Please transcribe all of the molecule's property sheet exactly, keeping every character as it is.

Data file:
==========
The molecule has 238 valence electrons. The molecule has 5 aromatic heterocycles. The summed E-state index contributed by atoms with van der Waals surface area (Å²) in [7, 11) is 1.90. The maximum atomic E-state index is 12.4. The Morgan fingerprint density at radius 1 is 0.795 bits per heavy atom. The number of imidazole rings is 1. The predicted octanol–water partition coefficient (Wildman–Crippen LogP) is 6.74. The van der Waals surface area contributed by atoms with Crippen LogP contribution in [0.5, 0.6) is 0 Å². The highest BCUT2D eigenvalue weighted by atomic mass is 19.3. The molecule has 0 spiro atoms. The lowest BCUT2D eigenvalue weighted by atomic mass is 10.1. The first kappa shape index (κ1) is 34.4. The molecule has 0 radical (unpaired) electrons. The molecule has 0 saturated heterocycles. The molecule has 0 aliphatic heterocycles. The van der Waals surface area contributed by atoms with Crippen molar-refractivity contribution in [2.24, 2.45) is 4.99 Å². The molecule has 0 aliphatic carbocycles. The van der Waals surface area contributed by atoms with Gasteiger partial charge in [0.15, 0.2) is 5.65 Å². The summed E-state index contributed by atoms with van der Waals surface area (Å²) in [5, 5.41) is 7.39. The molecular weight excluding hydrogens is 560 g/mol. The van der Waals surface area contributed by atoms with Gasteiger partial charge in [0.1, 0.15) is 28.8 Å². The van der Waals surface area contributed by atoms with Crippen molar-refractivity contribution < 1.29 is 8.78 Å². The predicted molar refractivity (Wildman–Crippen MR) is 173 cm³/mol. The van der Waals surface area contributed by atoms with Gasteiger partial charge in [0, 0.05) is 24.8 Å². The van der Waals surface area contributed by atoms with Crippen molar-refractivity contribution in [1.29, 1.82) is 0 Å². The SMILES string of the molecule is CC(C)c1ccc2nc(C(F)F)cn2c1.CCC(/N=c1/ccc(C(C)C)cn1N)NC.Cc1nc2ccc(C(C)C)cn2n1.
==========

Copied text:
The molecule has 238 valence electrons. The molecule has 5 aromatic heterocycles. The summed E-state index contributed by atoms with van der Waals surface area (Å²) in [7, 11) is 1.90. The maximum atomic E-state index is 12.4. The Morgan fingerprint density at radius 1 is 0.795 bits per heavy atom. The number of imidazole rings is 1. The predicted octanol–water partition coefficient (Wildman–Crippen LogP) is 6.74. The van der Waals surface area contributed by atoms with Crippen LogP contribution in [0.5, 0.6) is 0 Å². The highest BCUT2D eigenvalue weighted by atomic mass is 19.3. The molecule has 0 spiro atoms. The lowest BCUT2D eigenvalue weighted by atomic mass is 10.1. The first kappa shape index (κ1) is 34.4. The molecule has 0 radical (unpaired) electrons. The molecule has 0 saturated heterocycles. The molecule has 0 aliphatic heterocycles. The van der Waals surface area contributed by atoms with Crippen molar-refractivity contribution in [2.24, 2.45) is 4.99 Å². The molecule has 0 aliphatic carbocycles. The van der Waals surface area contributed by atoms with Gasteiger partial charge in [0.15, 0.2) is 5.65 Å². The summed E-state index contributed by atoms with van der Waals surface area (Å²) in [5, 5.41) is 7.39. The molecular weight excluding hydrogens is 560 g/mol. The van der Waals surface area contributed by atoms with Gasteiger partial charge in [0.1, 0.15) is 28.8 Å². The van der Waals surface area contributed by atoms with Crippen molar-refractivity contribution < 1.29 is 8.78 Å². The predicted molar refractivity (Wildman–Crippen MR) is 173 cm³/mol. The van der Waals surface area contributed by atoms with Gasteiger partial charge in [0, 0.05) is 24.8 Å². The van der Waals surface area contributed by atoms with Crippen molar-refractivity contribution in [1.29, 1.82) is 0 Å². The SMILES string of the molecule is CC(C)c1ccc2nc(C(F)F)cn2c1.CCC(/N=c1/ccc(C(C)C)cn1N)NC.Cc1nc2ccc(C(C)C)cn2n1.